Impeachment committee forms in Puerto Rico as protesters call for Gov. Rosselló to resign

Protesters have marched in Old San Juan for days calling for the governor's resignation.

(CNN) — As thousands of people crowded the streets calling for Gov. Ricardo Rosselló to step down, the president of Puerto Rico’s House of Representatives, Carlos “Johnny” Méndez, created a special committee on Friday to advise him on the process of impeaching the governor.

The impeachment research committee includes three attorneys — Francisco Reyes Caparrós, Luis Rodríguez Rivera and José Colón Santana — who will have 10 days to provide a detailed report to Méndez, according to a press release from Méndez spokesman Raúl Colón.

Méndez said the committee will evaluate the content of leaked messages between Rosselló and cabinet members and determine if there’s proof Rosselló committed a crime.

“We are here to order this evaluation, one that will be transparent and responsible,” Mendez said. “I thank this group of lawyers for giving a step forward in this historic moment for Puerto Rico. We will thoroughly evaluate the conclusions of this committee so we can proceed.”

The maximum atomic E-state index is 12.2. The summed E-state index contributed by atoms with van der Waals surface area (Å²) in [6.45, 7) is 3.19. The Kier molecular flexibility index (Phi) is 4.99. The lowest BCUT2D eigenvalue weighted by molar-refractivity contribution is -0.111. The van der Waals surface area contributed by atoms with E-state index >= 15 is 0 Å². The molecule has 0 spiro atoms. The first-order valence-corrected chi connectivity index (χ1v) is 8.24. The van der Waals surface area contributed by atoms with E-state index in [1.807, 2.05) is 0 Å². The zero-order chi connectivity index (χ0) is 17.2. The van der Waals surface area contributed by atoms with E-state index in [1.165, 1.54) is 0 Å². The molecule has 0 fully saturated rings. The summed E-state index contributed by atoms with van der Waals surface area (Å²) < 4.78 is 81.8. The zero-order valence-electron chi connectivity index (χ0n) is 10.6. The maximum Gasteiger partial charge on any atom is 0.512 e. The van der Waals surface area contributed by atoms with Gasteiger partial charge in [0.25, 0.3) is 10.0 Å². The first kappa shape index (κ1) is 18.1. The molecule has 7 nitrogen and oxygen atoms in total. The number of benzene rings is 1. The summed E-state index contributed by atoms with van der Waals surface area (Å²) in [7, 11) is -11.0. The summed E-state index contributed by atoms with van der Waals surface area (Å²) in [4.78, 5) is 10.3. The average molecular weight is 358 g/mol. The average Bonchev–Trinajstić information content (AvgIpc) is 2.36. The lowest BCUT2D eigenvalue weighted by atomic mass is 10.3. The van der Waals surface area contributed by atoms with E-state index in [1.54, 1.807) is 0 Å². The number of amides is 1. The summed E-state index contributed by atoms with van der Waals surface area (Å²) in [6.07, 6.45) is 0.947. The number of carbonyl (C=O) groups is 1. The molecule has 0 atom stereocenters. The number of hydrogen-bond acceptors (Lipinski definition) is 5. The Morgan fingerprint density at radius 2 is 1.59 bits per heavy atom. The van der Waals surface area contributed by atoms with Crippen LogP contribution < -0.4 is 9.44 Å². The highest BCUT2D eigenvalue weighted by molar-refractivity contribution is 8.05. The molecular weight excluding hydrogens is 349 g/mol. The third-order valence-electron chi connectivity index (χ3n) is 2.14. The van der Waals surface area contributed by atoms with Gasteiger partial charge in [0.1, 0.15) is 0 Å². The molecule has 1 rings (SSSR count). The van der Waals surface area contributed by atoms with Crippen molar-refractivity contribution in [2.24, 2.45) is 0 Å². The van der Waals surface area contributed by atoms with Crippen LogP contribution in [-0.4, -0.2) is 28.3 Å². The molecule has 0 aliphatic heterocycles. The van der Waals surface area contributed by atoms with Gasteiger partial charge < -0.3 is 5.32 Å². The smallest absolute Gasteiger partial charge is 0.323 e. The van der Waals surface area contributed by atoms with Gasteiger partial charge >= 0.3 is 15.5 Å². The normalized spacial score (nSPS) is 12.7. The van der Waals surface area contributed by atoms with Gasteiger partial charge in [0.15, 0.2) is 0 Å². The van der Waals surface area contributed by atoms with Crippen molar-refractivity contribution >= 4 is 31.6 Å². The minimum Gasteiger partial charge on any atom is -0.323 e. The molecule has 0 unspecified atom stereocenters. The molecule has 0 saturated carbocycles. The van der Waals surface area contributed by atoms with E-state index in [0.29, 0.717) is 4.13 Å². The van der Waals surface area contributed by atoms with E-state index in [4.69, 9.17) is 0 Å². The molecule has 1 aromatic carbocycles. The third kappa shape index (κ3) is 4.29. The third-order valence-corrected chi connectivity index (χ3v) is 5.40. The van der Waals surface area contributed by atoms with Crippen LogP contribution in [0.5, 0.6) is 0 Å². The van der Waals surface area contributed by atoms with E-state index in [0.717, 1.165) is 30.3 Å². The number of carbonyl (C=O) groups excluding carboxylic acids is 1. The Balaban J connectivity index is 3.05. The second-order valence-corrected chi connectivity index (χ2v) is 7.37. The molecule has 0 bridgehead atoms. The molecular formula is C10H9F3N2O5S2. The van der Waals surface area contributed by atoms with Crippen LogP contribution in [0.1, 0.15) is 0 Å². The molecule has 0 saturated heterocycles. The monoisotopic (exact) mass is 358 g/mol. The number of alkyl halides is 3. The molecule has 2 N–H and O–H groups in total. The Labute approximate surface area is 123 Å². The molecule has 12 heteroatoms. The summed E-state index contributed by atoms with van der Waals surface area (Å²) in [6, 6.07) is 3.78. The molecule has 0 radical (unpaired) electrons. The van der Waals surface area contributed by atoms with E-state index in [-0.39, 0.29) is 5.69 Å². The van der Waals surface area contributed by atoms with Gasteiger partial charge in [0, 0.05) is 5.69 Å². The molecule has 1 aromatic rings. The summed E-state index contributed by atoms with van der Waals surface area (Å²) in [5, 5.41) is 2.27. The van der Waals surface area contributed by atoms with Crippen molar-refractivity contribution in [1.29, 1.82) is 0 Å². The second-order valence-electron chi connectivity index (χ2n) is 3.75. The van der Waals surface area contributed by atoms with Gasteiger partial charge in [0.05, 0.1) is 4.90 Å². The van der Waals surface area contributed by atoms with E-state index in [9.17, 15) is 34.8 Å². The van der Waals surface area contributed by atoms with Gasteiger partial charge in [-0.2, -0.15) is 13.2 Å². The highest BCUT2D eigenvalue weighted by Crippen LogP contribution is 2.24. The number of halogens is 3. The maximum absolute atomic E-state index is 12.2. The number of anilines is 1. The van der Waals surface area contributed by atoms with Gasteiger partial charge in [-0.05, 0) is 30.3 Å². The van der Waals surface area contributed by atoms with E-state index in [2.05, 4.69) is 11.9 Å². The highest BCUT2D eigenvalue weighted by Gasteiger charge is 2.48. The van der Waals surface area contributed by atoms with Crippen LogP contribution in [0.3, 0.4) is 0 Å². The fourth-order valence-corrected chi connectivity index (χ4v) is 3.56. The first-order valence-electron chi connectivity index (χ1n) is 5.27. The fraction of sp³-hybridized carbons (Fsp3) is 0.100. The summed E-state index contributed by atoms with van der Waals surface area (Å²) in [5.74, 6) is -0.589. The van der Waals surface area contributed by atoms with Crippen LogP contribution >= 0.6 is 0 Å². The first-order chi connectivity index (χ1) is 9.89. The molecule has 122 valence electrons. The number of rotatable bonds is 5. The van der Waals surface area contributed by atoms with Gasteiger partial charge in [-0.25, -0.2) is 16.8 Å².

Puerto Rico’s Center for Investigative Journalism published nearly 900 pages of leaked chats from the governor’s private Telegram Messenger group in which he and 11 top aides and Cabinet members exchanged profanity-laced, homophobic and misogynistic messages about fellow politicians, members of the media and celebrities. In one, the former chief financial officer appeared to joke about those who died in Hurricane Maria.

‘You left us to die’

Thousands of protesters gathered at the capital in San Juan Friday night calling for Rosselló’s resignation.

Layzne Alvez told CNN the territory’s government had been “left to run wild with our economy, with our money, with all the federal funds the government are sending here.” She added that Puerto Ricans weren’t violent people so they did not plan to bring Rosselló down by force.

“We are going to stay here no matter what,” Alvez said. “We are going to force our local leaders, representatives, senators, whoever we need to, to get him out. We are going to stay here.”

Protesters have jammed the streets of San Juan over the last several days. Hundreds of demonstrators gathered in front of the Capitol on Wednesday and marched to the governor’s mansion, playing tambourines and banging on pots and pans. At times police have fired canisters of tear gas into the crowds.

“Unfortunately there is always corruption in the government,” said Pamela Calderón, the owner of a small restaurant on Calle San Jose. “But with the publication of the chats, people in Puerto Rico saw how the corruption affected the response to the hurricane. There’s a sense of, ‘You left us to die.'”

“There are still people without electricity or a roof,” she added. “There is a perception of being abandoned by the government, a lack of planning, and the inept way government managed the crisis.”